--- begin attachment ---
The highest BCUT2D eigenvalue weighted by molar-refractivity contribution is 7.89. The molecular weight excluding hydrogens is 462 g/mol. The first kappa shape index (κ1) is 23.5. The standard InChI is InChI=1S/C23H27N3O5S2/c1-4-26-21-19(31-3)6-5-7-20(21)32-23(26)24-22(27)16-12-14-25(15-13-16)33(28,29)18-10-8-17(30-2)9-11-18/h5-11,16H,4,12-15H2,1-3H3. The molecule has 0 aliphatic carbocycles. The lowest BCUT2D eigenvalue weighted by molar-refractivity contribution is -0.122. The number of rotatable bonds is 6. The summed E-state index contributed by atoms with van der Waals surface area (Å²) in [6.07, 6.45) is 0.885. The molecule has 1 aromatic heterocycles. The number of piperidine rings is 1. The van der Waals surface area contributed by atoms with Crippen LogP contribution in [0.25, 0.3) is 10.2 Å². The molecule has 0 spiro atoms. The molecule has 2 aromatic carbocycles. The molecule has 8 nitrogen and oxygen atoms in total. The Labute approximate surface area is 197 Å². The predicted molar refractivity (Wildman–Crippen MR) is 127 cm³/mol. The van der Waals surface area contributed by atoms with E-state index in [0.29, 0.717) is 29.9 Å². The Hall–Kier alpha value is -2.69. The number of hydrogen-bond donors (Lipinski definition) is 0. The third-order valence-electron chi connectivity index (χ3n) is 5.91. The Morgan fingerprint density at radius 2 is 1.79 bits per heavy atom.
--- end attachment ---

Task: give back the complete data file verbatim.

The highest BCUT2D eigenvalue weighted by molar-refractivity contribution is 7.89. The molecular weight excluding hydrogens is 462 g/mol. The first kappa shape index (κ1) is 23.5. The standard InChI is InChI=1S/C23H27N3O5S2/c1-4-26-21-19(31-3)6-5-7-20(21)32-23(26)24-22(27)16-12-14-25(15-13-16)33(28,29)18-10-8-17(30-2)9-11-18/h5-11,16H,4,12-15H2,1-3H3. The molecule has 0 aliphatic carbocycles. The lowest BCUT2D eigenvalue weighted by molar-refractivity contribution is -0.122. The number of rotatable bonds is 6. The summed E-state index contributed by atoms with van der Waals surface area (Å²) in [6.07, 6.45) is 0.885. The molecule has 1 aromatic heterocycles. The number of piperidine rings is 1. The van der Waals surface area contributed by atoms with Crippen LogP contribution in [0.25, 0.3) is 10.2 Å². The molecule has 0 spiro atoms. The molecule has 2 aromatic carbocycles. The molecule has 8 nitrogen and oxygen atoms in total. The Labute approximate surface area is 197 Å². The predicted molar refractivity (Wildman–Crippen MR) is 127 cm³/mol. The van der Waals surface area contributed by atoms with E-state index in [0.29, 0.717) is 29.9 Å². The Hall–Kier alpha value is -2.69. The number of hydrogen-bond donors (Lipinski definition) is 0. The third-order valence-electron chi connectivity index (χ3n) is 5.91. The Morgan fingerprint density at radius 2 is 1.79 bits per heavy atom.